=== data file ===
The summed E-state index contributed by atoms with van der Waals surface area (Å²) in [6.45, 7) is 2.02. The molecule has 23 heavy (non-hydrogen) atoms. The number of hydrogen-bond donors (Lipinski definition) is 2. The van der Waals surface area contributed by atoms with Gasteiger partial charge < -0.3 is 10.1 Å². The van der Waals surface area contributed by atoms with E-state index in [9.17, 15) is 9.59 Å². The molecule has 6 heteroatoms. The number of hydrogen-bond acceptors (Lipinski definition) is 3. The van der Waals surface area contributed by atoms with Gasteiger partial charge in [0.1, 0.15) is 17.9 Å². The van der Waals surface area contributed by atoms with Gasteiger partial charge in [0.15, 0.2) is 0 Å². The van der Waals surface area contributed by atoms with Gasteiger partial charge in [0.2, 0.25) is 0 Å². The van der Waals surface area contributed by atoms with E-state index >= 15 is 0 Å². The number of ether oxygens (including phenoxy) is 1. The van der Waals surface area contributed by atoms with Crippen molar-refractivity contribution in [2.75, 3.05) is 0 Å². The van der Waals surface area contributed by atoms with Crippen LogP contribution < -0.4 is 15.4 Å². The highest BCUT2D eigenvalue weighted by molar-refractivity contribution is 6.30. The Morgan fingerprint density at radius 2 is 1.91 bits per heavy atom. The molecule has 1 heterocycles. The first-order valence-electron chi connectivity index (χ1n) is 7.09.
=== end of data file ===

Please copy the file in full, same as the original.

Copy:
The summed E-state index contributed by atoms with van der Waals surface area (Å²) in [6.45, 7) is 2.02. The molecule has 23 heavy (non-hydrogen) atoms. The number of hydrogen-bond donors (Lipinski definition) is 2. The van der Waals surface area contributed by atoms with Gasteiger partial charge < -0.3 is 10.1 Å². The van der Waals surface area contributed by atoms with E-state index in [9.17, 15) is 9.59 Å². The molecule has 6 heteroatoms. The number of hydrogen-bond acceptors (Lipinski definition) is 3. The van der Waals surface area contributed by atoms with Gasteiger partial charge in [0.1, 0.15) is 17.9 Å². The van der Waals surface area contributed by atoms with Gasteiger partial charge in [0.15, 0.2) is 0 Å². The van der Waals surface area contributed by atoms with Gasteiger partial charge in [0.2, 0.25) is 0 Å². The van der Waals surface area contributed by atoms with E-state index >= 15 is 0 Å². The number of ether oxygens (including phenoxy) is 1. The van der Waals surface area contributed by atoms with Crippen molar-refractivity contribution in [2.75, 3.05) is 0 Å². The van der Waals surface area contributed by atoms with Crippen LogP contribution < -0.4 is 15.4 Å². The highest BCUT2D eigenvalue weighted by molar-refractivity contribution is 6.30. The Morgan fingerprint density at radius 2 is 1.91 bits per heavy atom. The molecule has 1 heterocycles. The first-order valence-electron chi connectivity index (χ1n) is 7.09.